In Tennessee, Vote Yes on 1

10170881_721264501229196_146926766701200329_nHere in my home state of Tennessee, there’s not much of interest statewide on the ballot. Incumbent Republican governor Bill Haslam and [mc_name name=’Sen. Lamar Alexander (R-TN)’ chamber=’senate’ mcid=’A000360′ ] are expected to cruise to easy victories. None of the U.S. House races are expected to generate any huge surprises. Even most of the state legislature races are comparatively quiet. But there are still important ballot measures that should drive conservative Tennessee voters to the polls tomorrow.


The first and most important of these is Amendment 1. Amendment 1 touches on abortion and thus has been the subject of some of the most dishonest campaigning of this entire election season. What Amendment 1 actually does is extremely simple and should be non-controversial, but for the powerful and well-funded abortion lobby.

Virtually everywhere in the country, if you go to an outpatient surgery center for a day surgery – say, for instance, to have a hernia repaired or to have your gall bladder removed – the surgery center in question will be subject to regulation by your state’s Department of Health. They will be periodically inspected for cleanliness and compliance with codes and regulations, and they will be required to comply with certain directives, such as ensuring that hallways are wide enough to accommodate stretchers, etc. Likewise, they will usually be required to have physicians on staff who have admitting privileges at hospitals within a certain distance so that in case of complications, patients can be immediately admitted rather than trying to call around and find a doctor who will take the patient in question at the hospital.

However, thanks to absurd Supreme Court jurisprudence and a powerful and well funded lobby, for many years the abortion industry – which is a subspecies of the outpatient surgery clinic, from a medical standpoint – has escaped virtually any health-related scrutiny. When the curtain was finally raised on the carnival of horrors that took place inside Kermit Gosnell’s abortion butcher shop, however, states around the country began to understand that maybe it would be a good idea to regulate abortion clinics just like other outpatient surgery clinics, for the sake of preserving the health and safety of women (which is the stated goal of the abortion industry to begin with).


Predictably, however, the abortion industry has fought tooth and nail against these common sense regulations throughout the country, for the simple reason that (like all regulations), compliance with them costs money. The protection of the health of women has been cast to the wayside for the sake of the profit margin of abortion clinics.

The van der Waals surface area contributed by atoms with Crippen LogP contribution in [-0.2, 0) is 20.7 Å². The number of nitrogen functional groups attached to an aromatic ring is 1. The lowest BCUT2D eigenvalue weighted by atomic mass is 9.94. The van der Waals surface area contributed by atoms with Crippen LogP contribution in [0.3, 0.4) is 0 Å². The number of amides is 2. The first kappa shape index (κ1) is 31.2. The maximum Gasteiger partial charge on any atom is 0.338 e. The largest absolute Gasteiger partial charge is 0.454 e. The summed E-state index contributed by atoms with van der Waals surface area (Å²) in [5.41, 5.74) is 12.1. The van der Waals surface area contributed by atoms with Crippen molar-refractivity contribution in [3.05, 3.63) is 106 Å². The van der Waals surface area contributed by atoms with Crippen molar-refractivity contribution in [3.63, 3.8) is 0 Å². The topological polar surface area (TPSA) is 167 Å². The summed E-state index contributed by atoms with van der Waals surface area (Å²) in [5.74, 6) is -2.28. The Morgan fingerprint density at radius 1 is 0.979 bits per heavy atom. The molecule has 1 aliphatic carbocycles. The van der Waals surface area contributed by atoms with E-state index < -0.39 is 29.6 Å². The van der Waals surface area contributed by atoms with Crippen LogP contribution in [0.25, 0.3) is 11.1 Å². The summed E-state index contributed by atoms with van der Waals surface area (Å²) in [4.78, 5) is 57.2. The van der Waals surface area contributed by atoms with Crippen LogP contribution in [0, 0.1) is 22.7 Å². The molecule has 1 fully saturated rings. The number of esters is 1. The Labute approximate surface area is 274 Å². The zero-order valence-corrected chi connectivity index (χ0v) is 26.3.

In Tennessee, they have also had the active aid of the Tennessee Supreme Court, which has ruled that the Tennessee State Constitution contains a greater right to privacy than the Federal constitution, and thus no regulation on abortion will pass muster under the Federal constitution. The Tennessee Supreme Court’s reasoning is facially erroneous on this count, and Amendment 1 seeks to undo that.

The text of Amendment 1 very simply says that the Tennessee State Constitution will be amended to make clear that nothing in the Tennessee Constitution prevents the legislature from enacting reasonable regulations on the abortion industry. It does not, as the many blatantly false ads that have been run against it suggest, indicate that abortion will become illegal in Tennessee, even in the case of rape and incest. Even if Amendment 1 said this (which it does not), it would be unconstitutional under the United States Constitution and thus void. Any and all regulations passed under Amendment 1 would still have to pass muster under the Federal judiciary system. Thus, any restriction that impinged on the substantive practice of abortion would doubtless be immediately struck down under federal jurisprudence.


However, restrictions requiring regular inspections of abortion clinics for compliance with safety and health standards, and requiring that these clinics have a doctor on staff with admitting privileges to a local hospital WOULD likely pass muster, and thus the health and safety of women who are getting abortions would be more effectively served.

Whether you are pro-choice or pro-life is irrelevant. Amendment 1 will not prohibit a single abortion from occurring in Tennessee. What it will do is make sure those abortions are safer. The only reason anyone should oppose Amendment 1 is if the profit margin of the abortion industry is more important to them than the health and safety of women.

Don’t be fooled by the propaganda – if you live in Tennessee, get out and vote tomorrow, and vote Yes on 1.


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